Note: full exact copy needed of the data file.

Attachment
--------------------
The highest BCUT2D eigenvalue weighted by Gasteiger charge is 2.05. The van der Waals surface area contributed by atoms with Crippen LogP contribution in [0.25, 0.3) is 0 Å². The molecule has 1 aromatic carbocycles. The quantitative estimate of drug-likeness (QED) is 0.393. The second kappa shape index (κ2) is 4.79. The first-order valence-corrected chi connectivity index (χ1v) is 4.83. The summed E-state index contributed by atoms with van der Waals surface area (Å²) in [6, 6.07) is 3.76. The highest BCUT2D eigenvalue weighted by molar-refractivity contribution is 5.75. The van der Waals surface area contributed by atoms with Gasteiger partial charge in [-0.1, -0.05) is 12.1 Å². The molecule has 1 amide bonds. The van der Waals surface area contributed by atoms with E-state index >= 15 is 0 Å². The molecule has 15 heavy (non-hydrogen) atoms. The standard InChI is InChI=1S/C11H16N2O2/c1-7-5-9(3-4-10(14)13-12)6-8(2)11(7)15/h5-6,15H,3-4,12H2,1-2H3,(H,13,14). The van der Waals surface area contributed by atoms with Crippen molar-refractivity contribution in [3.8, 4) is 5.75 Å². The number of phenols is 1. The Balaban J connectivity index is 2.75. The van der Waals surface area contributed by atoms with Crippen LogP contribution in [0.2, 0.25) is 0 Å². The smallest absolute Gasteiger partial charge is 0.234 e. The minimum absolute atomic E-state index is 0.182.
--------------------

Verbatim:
The highest BCUT2D eigenvalue weighted by Gasteiger charge is 2.05. The van der Waals surface area contributed by atoms with Crippen LogP contribution in [0.25, 0.3) is 0 Å². The molecule has 1 aromatic carbocycles. The quantitative estimate of drug-likeness (QED) is 0.393. The second kappa shape index (κ2) is 4.79. The first-order valence-corrected chi connectivity index (χ1v) is 4.83. The summed E-state index contributed by atoms with van der Waals surface area (Å²) in [6, 6.07) is 3.76. The highest BCUT2D eigenvalue weighted by molar-refractivity contribution is 5.75. The van der Waals surface area contributed by atoms with Gasteiger partial charge in [-0.1, -0.05) is 12.1 Å². The molecule has 1 amide bonds. The van der Waals surface area contributed by atoms with E-state index >= 15 is 0 Å². The molecule has 15 heavy (non-hydrogen) atoms. The standard InChI is InChI=1S/C11H16N2O2/c1-7-5-9(3-4-10(14)13-12)6-8(2)11(7)15/h5-6,15H,3-4,12H2,1-2H3,(H,13,14). The van der Waals surface area contributed by atoms with Crippen molar-refractivity contribution in [3.8, 4) is 5.75 Å². The number of phenols is 1. The Balaban J connectivity index is 2.75. The van der Waals surface area contributed by atoms with Crippen LogP contribution in [0.2, 0.25) is 0 Å². The smallest absolute Gasteiger partial charge is 0.234 e. The minimum absolute atomic E-state index is 0.182.